Why self-editing is hard for kids … and how to make it easier!
I hear it all the time.
We’re having self-editing issues. For some reason, my children believe they are perfect writers! They can never find any spelling or grammar mistakes.
Surprise, surprise! Most children simply don’t get the whole editing thing. They like what they wrote and can’t understand why you want them to—gasp!—look for ways to improve it.
Yet every seasoned writer will tell you that the editing stage is as important—if not more so—than the writing stage, for this is where the writing is refined and honed to become the best piece possible.
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Self-Editing Is Hard!
During self-editing, a writer reads and re-reads his rough draft. As he does, he finds ways to improve structure, flow, and word choice. And of course, this is the time to get serious about conventions such as spelling, punctuation, and capitalization.
Sounds easy enough, right? So why do kids have such a hard time identifying errors in their own writing?
- They really don’t see the mistakes. When we read, we think we see every word and punctuation mark, but in truth, most of us read in chunks. Our brains are funny that way.
- They fail to see self-editing as an essential part of the writing task. At best, they consider it unnecessary. At worst, they view it as punishment.
- They feel attached to their writing. To most kids, it really is personal. Looking for errors is no less painful than, say, plucking out an eye.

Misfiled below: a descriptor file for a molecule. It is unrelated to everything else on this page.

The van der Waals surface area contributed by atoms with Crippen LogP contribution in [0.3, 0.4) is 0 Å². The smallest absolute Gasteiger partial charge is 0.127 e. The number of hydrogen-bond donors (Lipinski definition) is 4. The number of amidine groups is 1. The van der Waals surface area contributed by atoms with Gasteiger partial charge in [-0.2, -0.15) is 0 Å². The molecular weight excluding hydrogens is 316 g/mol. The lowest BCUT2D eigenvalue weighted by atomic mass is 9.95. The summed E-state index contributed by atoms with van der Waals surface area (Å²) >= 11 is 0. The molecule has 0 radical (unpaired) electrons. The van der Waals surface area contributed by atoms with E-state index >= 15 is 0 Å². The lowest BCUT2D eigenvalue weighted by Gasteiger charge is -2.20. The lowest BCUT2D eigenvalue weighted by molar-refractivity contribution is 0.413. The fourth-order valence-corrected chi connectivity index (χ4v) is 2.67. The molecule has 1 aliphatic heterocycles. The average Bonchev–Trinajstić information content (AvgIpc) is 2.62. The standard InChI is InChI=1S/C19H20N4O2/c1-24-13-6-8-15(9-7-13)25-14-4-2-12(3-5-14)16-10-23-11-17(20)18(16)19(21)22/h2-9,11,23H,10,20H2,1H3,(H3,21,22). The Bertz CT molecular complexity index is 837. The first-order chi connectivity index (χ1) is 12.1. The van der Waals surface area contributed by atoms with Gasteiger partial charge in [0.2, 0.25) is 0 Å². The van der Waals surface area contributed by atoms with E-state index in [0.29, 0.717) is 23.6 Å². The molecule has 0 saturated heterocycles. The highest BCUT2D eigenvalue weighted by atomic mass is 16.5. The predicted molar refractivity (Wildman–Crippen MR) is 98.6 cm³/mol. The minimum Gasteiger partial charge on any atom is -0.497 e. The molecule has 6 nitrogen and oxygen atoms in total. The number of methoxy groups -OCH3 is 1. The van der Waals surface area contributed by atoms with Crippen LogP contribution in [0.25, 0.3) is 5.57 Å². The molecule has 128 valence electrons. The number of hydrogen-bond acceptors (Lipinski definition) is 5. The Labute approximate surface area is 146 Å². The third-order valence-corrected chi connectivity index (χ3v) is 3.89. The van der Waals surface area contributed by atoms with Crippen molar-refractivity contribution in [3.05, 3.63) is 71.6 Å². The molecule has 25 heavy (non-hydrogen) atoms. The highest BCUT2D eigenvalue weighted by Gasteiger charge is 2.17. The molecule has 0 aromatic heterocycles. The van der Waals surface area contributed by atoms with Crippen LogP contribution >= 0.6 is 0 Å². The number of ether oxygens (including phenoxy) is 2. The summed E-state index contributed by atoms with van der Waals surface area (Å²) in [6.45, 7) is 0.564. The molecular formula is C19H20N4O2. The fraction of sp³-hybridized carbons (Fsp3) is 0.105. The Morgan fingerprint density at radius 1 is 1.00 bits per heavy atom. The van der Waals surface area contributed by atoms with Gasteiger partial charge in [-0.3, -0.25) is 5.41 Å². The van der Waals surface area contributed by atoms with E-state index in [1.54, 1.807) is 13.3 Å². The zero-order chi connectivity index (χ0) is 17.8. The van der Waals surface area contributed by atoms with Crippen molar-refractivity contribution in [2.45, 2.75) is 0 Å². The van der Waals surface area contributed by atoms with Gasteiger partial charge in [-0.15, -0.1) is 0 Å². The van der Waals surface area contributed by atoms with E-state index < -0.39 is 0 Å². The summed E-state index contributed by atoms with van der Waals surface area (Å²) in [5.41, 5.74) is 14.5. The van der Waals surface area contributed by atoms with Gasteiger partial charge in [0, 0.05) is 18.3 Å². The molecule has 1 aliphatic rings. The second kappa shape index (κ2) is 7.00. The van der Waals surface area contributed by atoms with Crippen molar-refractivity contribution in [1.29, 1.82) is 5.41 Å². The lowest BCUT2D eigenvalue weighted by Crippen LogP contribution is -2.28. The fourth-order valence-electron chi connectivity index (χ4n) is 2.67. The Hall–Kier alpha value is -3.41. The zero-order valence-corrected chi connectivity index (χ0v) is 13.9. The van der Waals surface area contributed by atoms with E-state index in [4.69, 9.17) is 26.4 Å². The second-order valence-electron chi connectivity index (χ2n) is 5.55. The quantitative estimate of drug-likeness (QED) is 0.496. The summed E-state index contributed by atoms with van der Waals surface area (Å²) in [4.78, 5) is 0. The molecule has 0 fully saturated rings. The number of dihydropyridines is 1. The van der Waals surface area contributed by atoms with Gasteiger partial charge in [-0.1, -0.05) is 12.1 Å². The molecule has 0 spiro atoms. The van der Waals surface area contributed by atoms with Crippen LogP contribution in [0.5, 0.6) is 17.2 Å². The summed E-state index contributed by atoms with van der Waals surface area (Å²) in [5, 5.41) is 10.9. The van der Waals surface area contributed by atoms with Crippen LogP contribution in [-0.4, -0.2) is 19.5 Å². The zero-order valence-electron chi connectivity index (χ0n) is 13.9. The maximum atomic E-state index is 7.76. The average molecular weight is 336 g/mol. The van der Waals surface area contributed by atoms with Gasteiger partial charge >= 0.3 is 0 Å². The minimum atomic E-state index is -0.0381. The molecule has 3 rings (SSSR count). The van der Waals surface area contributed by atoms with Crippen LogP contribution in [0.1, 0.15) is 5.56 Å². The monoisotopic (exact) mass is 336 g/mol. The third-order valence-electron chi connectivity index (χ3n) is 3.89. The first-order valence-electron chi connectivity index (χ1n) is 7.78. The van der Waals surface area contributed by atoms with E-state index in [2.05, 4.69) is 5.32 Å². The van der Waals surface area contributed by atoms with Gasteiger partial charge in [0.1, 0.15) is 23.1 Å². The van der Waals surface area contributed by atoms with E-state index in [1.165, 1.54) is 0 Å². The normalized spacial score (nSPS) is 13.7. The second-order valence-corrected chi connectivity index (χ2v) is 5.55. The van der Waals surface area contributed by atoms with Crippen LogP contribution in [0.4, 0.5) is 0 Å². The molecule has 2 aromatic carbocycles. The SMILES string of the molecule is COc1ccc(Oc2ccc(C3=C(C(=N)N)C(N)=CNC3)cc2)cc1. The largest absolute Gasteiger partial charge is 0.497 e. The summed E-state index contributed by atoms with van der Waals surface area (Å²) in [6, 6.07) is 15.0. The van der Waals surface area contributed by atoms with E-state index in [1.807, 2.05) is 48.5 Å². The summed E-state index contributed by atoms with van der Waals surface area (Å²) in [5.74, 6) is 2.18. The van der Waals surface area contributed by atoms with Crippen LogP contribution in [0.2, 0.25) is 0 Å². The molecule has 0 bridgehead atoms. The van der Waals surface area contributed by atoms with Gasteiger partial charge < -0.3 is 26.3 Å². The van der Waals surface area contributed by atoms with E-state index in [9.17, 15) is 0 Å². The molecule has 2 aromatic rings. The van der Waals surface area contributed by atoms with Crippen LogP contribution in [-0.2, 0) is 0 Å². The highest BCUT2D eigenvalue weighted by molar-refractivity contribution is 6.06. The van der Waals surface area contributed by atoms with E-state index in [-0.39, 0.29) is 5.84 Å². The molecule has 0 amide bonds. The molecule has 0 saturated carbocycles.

- They attempt writing and self-editing in the same day. Writers—and not just kids—often don’t put enough space and distance between themselves and their writing piece before beginning the self-editing process.
Seven Self-Editing Strategies for Homeschool Writing
Self-editing, like any other process, must be developed. Here are just a few tips and tricks you can try.
1. Just Write
Tell your child not to worry about self-editing during the first draft. The important thing is just to get the words down on paper.
2. Make a Copy
Let children edit a photocopied version of their paper. This is especially effective with elementary-age kids who feel anxious about marking up the original.
3. Let It Rest
Have them wait a day or two rather than try to self-edit right away. Explain that it’s easier to proofread writing after it has had a chance to rest. Stepping back helps kids distance themselves emotionally from the words, characters, or story details they’ve chosen so carefully.
4. Read Out Loud
Have them read each word aloud slowly. Reading will slow them down, making it easier to catch her errors.
5. Read Backwards
Encourage them to read the paper backwards, from the end to the beginning. Reading one word at a time helps them proofread for repeated words and misspellings. Reading one sentence at a time encourages general editing.
6. One Thing at a Time
Explain that they’ll need to read their paper several times while looking for a certain kind of error (such as capitalization) each time. This is more effective than trying to find all the errors in a single reading because it gives them one small thing to focus on. One pass at a time, they can also look for things like overly repeated words, boring or vague words, sentence starters, or punctuation.
7. Rely on Resources
Teach kids to use resources like a dictionary, thesaurus, grammar reference, or word banks so they’re less likely to make guesses about how to fix mistakes.
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